My first World SF Convention (WorldCon) was LonCon3, and my second was the one in Helsinki this August. Some of those involved with pre-con planning were the same for both WorldCons, and during the build-up to Helsinki hosting WorldCon 75 I had learned enough about Finnish conventions to know they had organised relatively big events before. And Helsinki was a draw for me; I’d never been to Scandinavia before and so leapt at the chance.
Twitter followers will know that I did Nine Worlds London Geekfest the weekend before, which is what I did for LonCon3 as well. That meant needing to fly to Helsinki from London, but because one of the Helsinki pre-con volunteers had said that the ferries between Helsinki and Sweden and Germany are a great way to travel I investigated that for the return trip. So, yes, I signed up for WorldCon 75 to get a bit of a holiday as well.
Anyway, I arrived in Helsinki on Tuesday afternoon after a good flight from Heathrow. I got to my hotel easily and after checking in headed out for a wander to get my bearings. It’s a lovely city, especially when bathed in sunshine. I found one of the harbours, and an outdoor market, and then a place for dinner – Nepalese. I love how different countries affect restaurants like this. It was pleasant, and nicely threw in rice and salad with the main meat dish I ordered.
I had an early night, recovering still from Nine Worlds and an early morning for the flight.
The venue for WorldCon was, so the advance information said, an easy train ride from central Helsinki. That was indeed true, but as Wednesday dawned with blue skies I decided to check it out on my phone’s map and saw it would be less than an hour to walk it. As it ended up, the walk goes through two parks and then alongside the railway. Straightforward, and I ended up walking in every day. I walked back twice, the other times going by train.
On arrival, I saw quite a few Nine Worlders and we joked about our wisdom in doing two conventions back-to-back. I also met a lovely woman Doctor Who fan I know from Twitter. Check-in to the convention was efficient, and I ended up spending time familiarising myself with the venue and saying hello to lots more friends. I went to the large room for the opening ceremony and started to hear about the over-crowding – not everyone was able to get in. Not so great for people with access needs, but as I understood it the convention responded very quickly. The opening was quite good, and I appreciated the introduction to Finnish culture. Those long, cold winter nights… and then the long summer days. I was born and bred in Sydney, Australia, where there isn’t really that much difference. I’ve adjusted to living in London where there is a difference, but it’s not as extreme.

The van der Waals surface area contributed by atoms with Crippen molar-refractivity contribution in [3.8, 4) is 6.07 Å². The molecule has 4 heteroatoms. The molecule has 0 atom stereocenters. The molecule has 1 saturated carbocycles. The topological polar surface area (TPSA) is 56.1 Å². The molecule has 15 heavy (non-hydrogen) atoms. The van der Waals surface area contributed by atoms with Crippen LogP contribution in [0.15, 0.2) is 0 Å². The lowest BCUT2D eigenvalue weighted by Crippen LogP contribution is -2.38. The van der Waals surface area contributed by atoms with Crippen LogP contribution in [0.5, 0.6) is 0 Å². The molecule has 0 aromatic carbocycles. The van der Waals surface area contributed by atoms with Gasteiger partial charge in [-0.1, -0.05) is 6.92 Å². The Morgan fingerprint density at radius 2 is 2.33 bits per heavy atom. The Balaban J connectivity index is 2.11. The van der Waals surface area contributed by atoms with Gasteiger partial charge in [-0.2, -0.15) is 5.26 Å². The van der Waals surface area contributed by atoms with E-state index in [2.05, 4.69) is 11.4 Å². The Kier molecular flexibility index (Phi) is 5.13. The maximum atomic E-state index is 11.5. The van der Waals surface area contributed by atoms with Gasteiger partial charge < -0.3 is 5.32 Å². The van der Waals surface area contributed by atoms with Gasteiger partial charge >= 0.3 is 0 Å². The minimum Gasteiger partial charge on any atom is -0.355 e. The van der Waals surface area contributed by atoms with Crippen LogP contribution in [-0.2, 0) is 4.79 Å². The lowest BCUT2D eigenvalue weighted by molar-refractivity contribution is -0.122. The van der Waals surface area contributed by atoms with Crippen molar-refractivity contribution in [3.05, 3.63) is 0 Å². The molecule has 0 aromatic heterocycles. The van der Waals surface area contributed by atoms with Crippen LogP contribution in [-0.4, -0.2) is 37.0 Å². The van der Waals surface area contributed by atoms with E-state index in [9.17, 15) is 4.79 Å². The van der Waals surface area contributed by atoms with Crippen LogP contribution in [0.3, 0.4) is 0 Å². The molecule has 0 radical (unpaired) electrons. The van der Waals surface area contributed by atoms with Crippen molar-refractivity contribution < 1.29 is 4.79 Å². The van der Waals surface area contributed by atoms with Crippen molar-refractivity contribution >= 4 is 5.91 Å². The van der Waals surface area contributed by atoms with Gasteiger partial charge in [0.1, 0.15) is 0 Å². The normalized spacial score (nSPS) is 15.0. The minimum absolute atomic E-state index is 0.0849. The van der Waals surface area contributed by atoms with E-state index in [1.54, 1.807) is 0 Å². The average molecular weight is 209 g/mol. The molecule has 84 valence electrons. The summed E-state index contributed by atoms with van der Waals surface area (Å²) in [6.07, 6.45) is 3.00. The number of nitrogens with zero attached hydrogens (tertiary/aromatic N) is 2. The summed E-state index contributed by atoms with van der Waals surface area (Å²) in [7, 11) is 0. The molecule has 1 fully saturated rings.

I stayed for Tea and Jeopardy – about the only thing I really, really wanted to see. Emma and Peter Newman are so talented, and George RR Martin a most excellent foil for the live version of their podcast. I was so delighted when Emma and Peter won their Hugo for Tea and Jeopardy. Well-deserved, and while I didn’t get to see much of the Hugo ceremony I did see their win. Also, I really enjoyed what I did see of the Hugo ceremony and related gala. I am delighted that Emma and Peter are going to release a video of their show as soon as they are able to. A few words for the spoiler-shy: there is only one direct Game of Thrones reference, and there are no spoilers in it.
The things I love about SF conventions are the chance to meet people and share views about things, learn from others about science, history (not just English-speaking or western), mythologies, pedagogy, linguistics, and whatever else takes people’s fancy. The vast array of people’s interests and experiences are mind-blowing. Honestly, the thing that I find most exciting about SF/F/H at the moment is its breadth and depth. I already have a lot of books on my to-be-read pile, and I have now added to that pile – both physical books, and electronic. And there are a few that I hope will be translated into English at some point. I think I saw all those who I knew were going to be there, plus a few. I had a few chats with people I met just at the convention, and others I had met briefly at other conventions. All fascinating. All lovely. Plus, of course, I spent quite a bit of time with old friends who I only really ever see at conventions.
Panels are the big thing at these conventions. Loads of people go to them to learn stuff – whether it be facts about all the subjects that you could possibly want (it’s really not just about space and rockets, even though space itself is endlessly amazing and surprising and the rockets humanity has built have taken us to reaches of space that were SF when I started reading Asimov as a teenager), or hearing favourite (or new) authors talk about their creative processes.